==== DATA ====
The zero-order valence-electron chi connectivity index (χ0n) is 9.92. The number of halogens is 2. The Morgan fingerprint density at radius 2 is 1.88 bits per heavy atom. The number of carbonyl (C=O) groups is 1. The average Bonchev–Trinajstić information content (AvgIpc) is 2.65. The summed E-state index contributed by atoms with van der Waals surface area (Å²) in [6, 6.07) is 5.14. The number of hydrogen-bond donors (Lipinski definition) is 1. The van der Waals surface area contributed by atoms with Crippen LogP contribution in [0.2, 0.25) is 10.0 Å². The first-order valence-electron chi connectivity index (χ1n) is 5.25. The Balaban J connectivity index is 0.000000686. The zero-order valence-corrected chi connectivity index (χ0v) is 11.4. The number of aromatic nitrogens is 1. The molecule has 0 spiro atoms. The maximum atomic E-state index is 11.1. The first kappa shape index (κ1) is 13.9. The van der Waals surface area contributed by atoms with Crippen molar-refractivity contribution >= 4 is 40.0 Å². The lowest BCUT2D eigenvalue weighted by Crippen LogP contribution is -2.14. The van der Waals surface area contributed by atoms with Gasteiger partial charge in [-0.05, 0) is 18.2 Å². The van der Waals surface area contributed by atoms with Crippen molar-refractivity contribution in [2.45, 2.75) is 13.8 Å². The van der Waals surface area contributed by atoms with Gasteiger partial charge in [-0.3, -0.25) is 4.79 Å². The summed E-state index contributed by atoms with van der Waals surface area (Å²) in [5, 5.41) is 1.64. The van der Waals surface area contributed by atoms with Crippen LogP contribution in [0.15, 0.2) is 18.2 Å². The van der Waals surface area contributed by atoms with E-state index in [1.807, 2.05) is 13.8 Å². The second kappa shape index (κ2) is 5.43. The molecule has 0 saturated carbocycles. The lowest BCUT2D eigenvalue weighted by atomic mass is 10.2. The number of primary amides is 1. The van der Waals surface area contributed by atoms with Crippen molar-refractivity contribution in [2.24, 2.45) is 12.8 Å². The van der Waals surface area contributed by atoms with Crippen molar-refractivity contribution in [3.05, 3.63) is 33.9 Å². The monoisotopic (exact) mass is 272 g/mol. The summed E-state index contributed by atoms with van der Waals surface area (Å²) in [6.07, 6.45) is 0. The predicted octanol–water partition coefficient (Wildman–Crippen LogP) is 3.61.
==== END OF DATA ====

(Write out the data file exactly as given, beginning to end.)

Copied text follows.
The zero-order valence-electron chi connectivity index (χ0n) is 9.92. The number of halogens is 2. The Morgan fingerprint density at radius 2 is 1.88 bits per heavy atom. The number of carbonyl (C=O) groups is 1. The average Bonchev–Trinajstić information content (AvgIpc) is 2.65. The summed E-state index contributed by atoms with van der Waals surface area (Å²) in [6, 6.07) is 5.14. The number of hydrogen-bond donors (Lipinski definition) is 1. The van der Waals surface area contributed by atoms with Crippen LogP contribution in [0.2, 0.25) is 10.0 Å². The first-order valence-electron chi connectivity index (χ1n) is 5.25. The Balaban J connectivity index is 0.000000686. The zero-order valence-corrected chi connectivity index (χ0v) is 11.4. The number of aromatic nitrogens is 1. The molecule has 0 spiro atoms. The maximum atomic E-state index is 11.1. The first kappa shape index (κ1) is 13.9. The van der Waals surface area contributed by atoms with Crippen molar-refractivity contribution >= 4 is 40.0 Å². The lowest BCUT2D eigenvalue weighted by Crippen LogP contribution is -2.14. The van der Waals surface area contributed by atoms with Gasteiger partial charge in [-0.05, 0) is 18.2 Å². The van der Waals surface area contributed by atoms with Crippen molar-refractivity contribution in [2.45, 2.75) is 13.8 Å². The van der Waals surface area contributed by atoms with Gasteiger partial charge in [-0.3, -0.25) is 4.79 Å². The summed E-state index contributed by atoms with van der Waals surface area (Å²) in [5, 5.41) is 1.64. The van der Waals surface area contributed by atoms with Crippen LogP contribution in [0.15, 0.2) is 18.2 Å². The van der Waals surface area contributed by atoms with E-state index in [1.807, 2.05) is 13.8 Å². The second kappa shape index (κ2) is 5.43. The molecule has 0 saturated carbocycles. The lowest BCUT2D eigenvalue weighted by atomic mass is 10.2. The number of primary amides is 1. The van der Waals surface area contributed by atoms with Crippen molar-refractivity contribution in [2.24, 2.45) is 12.8 Å². The van der Waals surface area contributed by atoms with Crippen molar-refractivity contribution in [3.05, 3.63) is 33.9 Å². The monoisotopic (exact) mass is 272 g/mol. The summed E-state index contributed by atoms with van der Waals surface area (Å²) in [6.07, 6.45) is 0. The predicted octanol–water partition coefficient (Wildman–Crippen LogP) is 3.61.